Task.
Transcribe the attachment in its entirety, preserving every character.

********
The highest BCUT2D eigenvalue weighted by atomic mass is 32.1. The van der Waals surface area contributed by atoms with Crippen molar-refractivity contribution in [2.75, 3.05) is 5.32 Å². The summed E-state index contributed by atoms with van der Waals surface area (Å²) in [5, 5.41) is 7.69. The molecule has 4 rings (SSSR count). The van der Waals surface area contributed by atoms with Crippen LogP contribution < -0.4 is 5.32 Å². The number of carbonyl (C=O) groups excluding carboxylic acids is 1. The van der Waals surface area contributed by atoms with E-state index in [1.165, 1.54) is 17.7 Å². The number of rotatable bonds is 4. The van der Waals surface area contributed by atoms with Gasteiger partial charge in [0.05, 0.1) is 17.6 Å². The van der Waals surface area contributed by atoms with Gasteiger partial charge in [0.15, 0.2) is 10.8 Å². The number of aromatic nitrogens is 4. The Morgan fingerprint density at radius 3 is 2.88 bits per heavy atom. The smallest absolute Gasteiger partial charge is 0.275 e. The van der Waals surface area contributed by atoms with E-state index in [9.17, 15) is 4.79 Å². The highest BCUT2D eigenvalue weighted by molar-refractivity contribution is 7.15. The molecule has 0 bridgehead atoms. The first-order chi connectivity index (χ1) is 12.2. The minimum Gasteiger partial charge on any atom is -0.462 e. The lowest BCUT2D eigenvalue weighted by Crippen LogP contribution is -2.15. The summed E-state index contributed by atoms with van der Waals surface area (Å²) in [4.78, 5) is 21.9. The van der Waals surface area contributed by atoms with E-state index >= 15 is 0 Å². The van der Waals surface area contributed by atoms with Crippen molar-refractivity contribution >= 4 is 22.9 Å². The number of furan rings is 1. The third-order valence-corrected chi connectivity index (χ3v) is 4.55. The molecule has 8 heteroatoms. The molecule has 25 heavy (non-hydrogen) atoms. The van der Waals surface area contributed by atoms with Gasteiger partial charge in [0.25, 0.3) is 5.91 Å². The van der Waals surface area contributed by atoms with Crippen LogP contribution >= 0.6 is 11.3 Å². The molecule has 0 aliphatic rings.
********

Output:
The highest BCUT2D eigenvalue weighted by atomic mass is 32.1. The van der Waals surface area contributed by atoms with Crippen molar-refractivity contribution in [2.75, 3.05) is 5.32 Å². The summed E-state index contributed by atoms with van der Waals surface area (Å²) in [5, 5.41) is 7.69. The molecule has 4 rings (SSSR count). The van der Waals surface area contributed by atoms with Crippen LogP contribution < -0.4 is 5.32 Å². The number of carbonyl (C=O) groups excluding carboxylic acids is 1. The van der Waals surface area contributed by atoms with E-state index in [1.165, 1.54) is 17.7 Å². The number of rotatable bonds is 4. The van der Waals surface area contributed by atoms with Gasteiger partial charge in [0.05, 0.1) is 17.6 Å². The van der Waals surface area contributed by atoms with Gasteiger partial charge in [0.15, 0.2) is 10.8 Å². The number of aromatic nitrogens is 4. The Morgan fingerprint density at radius 3 is 2.88 bits per heavy atom. The smallest absolute Gasteiger partial charge is 0.275 e. The van der Waals surface area contributed by atoms with E-state index in [9.17, 15) is 4.79 Å². The highest BCUT2D eigenvalue weighted by molar-refractivity contribution is 7.15. The molecule has 0 bridgehead atoms. The first-order chi connectivity index (χ1) is 12.2. The minimum Gasteiger partial charge on any atom is -0.462 e. The lowest BCUT2D eigenvalue weighted by Crippen LogP contribution is -2.15. The summed E-state index contributed by atoms with van der Waals surface area (Å²) in [4.78, 5) is 21.9. The van der Waals surface area contributed by atoms with E-state index >= 15 is 0 Å². The van der Waals surface area contributed by atoms with Crippen molar-refractivity contribution >= 4 is 22.9 Å². The number of furan rings is 1. The third-order valence-corrected chi connectivity index (χ3v) is 4.55. The molecule has 8 heteroatoms. The molecule has 25 heavy (non-hydrogen) atoms. The van der Waals surface area contributed by atoms with Gasteiger partial charge in [0.25, 0.3) is 5.91 Å². The van der Waals surface area contributed by atoms with Crippen LogP contribution >= 0.6 is 11.3 Å². The molecule has 0 aliphatic rings.